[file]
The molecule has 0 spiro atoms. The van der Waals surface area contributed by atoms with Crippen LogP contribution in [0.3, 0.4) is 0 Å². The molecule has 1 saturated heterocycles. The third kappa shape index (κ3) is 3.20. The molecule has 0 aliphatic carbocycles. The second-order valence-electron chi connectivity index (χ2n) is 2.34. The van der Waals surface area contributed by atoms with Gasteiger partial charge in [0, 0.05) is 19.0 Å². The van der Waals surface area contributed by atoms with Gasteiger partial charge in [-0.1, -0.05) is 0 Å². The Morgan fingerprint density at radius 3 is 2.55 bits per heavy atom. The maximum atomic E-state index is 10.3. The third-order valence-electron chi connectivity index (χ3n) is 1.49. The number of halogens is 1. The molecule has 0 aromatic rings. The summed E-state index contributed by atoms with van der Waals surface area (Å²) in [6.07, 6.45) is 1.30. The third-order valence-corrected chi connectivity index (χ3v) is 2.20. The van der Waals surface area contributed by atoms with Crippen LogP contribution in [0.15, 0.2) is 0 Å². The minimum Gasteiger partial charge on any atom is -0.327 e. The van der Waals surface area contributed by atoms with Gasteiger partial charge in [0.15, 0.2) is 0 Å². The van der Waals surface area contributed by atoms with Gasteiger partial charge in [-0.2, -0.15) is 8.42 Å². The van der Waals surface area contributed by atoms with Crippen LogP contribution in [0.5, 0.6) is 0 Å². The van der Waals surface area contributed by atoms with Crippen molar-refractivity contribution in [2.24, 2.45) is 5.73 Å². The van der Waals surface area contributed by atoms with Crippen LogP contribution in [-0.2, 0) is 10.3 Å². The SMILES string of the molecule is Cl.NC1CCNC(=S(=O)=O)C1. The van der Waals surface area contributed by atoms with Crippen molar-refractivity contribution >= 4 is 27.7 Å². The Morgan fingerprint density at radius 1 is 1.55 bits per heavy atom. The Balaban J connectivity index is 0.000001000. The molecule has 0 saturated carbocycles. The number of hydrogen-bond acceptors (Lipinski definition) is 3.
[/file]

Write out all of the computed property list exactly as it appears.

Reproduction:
The molecule has 0 spiro atoms. The van der Waals surface area contributed by atoms with Crippen LogP contribution in [0.3, 0.4) is 0 Å². The molecule has 1 saturated heterocycles. The third kappa shape index (κ3) is 3.20. The molecule has 0 aliphatic carbocycles. The second-order valence-electron chi connectivity index (χ2n) is 2.34. The van der Waals surface area contributed by atoms with Gasteiger partial charge in [0, 0.05) is 19.0 Å². The van der Waals surface area contributed by atoms with Gasteiger partial charge in [-0.1, -0.05) is 0 Å². The Morgan fingerprint density at radius 3 is 2.55 bits per heavy atom. The maximum atomic E-state index is 10.3. The third-order valence-electron chi connectivity index (χ3n) is 1.49. The number of halogens is 1. The molecule has 0 aromatic rings. The summed E-state index contributed by atoms with van der Waals surface area (Å²) in [6.07, 6.45) is 1.30. The third-order valence-corrected chi connectivity index (χ3v) is 2.20. The van der Waals surface area contributed by atoms with Crippen LogP contribution in [0.15, 0.2) is 0 Å². The minimum Gasteiger partial charge on any atom is -0.327 e. The van der Waals surface area contributed by atoms with Gasteiger partial charge in [0.15, 0.2) is 0 Å². The van der Waals surface area contributed by atoms with Gasteiger partial charge in [-0.2, -0.15) is 8.42 Å². The van der Waals surface area contributed by atoms with Crippen LogP contribution in [0.5, 0.6) is 0 Å². The van der Waals surface area contributed by atoms with Crippen molar-refractivity contribution in [2.24, 2.45) is 5.73 Å². The van der Waals surface area contributed by atoms with Crippen LogP contribution in [-0.2, 0) is 10.3 Å². The SMILES string of the molecule is Cl.NC1CCNC(=S(=O)=O)C1. The van der Waals surface area contributed by atoms with Crippen molar-refractivity contribution >= 4 is 27.7 Å². The Morgan fingerprint density at radius 1 is 1.55 bits per heavy atom. The Balaban J connectivity index is 0.000001000. The molecule has 0 saturated carbocycles. The number of hydrogen-bond acceptors (Lipinski definition) is 3.